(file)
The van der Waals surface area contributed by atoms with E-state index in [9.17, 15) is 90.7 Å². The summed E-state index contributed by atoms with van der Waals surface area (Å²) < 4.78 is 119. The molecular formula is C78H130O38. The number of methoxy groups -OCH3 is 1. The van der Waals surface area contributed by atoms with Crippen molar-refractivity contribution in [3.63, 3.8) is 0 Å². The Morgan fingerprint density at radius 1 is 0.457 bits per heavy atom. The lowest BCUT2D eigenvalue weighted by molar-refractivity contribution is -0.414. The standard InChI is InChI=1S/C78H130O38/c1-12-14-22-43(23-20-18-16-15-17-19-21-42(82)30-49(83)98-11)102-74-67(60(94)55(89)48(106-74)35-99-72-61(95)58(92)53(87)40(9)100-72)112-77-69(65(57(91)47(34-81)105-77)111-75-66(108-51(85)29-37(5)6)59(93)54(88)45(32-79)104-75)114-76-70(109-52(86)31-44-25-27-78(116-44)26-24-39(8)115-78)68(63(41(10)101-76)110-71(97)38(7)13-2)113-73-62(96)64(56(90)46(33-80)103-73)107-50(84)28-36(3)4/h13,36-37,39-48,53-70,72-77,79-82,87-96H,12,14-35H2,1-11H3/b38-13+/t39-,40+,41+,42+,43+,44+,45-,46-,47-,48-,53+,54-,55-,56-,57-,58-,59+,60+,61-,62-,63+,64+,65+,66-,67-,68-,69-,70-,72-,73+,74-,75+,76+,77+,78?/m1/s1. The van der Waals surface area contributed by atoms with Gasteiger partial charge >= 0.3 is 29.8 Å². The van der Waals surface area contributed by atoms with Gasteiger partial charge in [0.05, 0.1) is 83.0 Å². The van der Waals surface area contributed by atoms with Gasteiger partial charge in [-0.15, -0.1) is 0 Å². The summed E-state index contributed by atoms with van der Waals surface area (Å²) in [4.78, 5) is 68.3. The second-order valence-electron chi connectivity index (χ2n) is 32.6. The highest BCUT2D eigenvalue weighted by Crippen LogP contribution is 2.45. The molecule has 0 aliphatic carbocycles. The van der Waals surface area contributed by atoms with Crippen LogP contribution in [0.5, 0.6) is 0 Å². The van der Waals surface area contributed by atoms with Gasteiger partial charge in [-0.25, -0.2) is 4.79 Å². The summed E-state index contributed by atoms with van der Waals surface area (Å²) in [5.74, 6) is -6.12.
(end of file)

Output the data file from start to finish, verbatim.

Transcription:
The van der Waals surface area contributed by atoms with E-state index in [9.17, 15) is 90.7 Å². The summed E-state index contributed by atoms with van der Waals surface area (Å²) < 4.78 is 119. The molecular formula is C78H130O38. The number of methoxy groups -OCH3 is 1. The van der Waals surface area contributed by atoms with Crippen molar-refractivity contribution in [3.63, 3.8) is 0 Å². The Morgan fingerprint density at radius 1 is 0.457 bits per heavy atom. The lowest BCUT2D eigenvalue weighted by molar-refractivity contribution is -0.414. The standard InChI is InChI=1S/C78H130O38/c1-12-14-22-43(23-20-18-16-15-17-19-21-42(82)30-49(83)98-11)102-74-67(60(94)55(89)48(106-74)35-99-72-61(95)58(92)53(87)40(9)100-72)112-77-69(65(57(91)47(34-81)105-77)111-75-66(108-51(85)29-37(5)6)59(93)54(88)45(32-79)104-75)114-76-70(109-52(86)31-44-25-27-78(116-44)26-24-39(8)115-78)68(63(41(10)101-76)110-71(97)38(7)13-2)113-73-62(96)64(56(90)46(33-80)103-73)107-50(84)28-36(3)4/h13,36-37,39-48,53-70,72-77,79-82,87-96H,12,14-35H2,1-11H3/b38-13+/t39-,40+,41+,42+,43+,44+,45-,46-,47-,48-,53+,54-,55-,56-,57-,58-,59+,60+,61-,62-,63+,64+,65+,66-,67-,68-,69-,70-,72-,73+,74-,75+,76+,77+,78?/m1/s1. The van der Waals surface area contributed by atoms with Gasteiger partial charge >= 0.3 is 29.8 Å². The van der Waals surface area contributed by atoms with Gasteiger partial charge in [0.05, 0.1) is 83.0 Å². The van der Waals surface area contributed by atoms with Gasteiger partial charge in [-0.15, -0.1) is 0 Å². The summed E-state index contributed by atoms with van der Waals surface area (Å²) in [4.78, 5) is 68.3. The second-order valence-electron chi connectivity index (χ2n) is 32.6. The highest BCUT2D eigenvalue weighted by Crippen LogP contribution is 2.45. The molecule has 0 aliphatic carbocycles. The van der Waals surface area contributed by atoms with Crippen LogP contribution in [0.5, 0.6) is 0 Å². The van der Waals surface area contributed by atoms with Gasteiger partial charge in [-0.25, -0.2) is 4.79 Å². The summed E-state index contributed by atoms with van der Waals surface area (Å²) in [5.74, 6) is -6.12.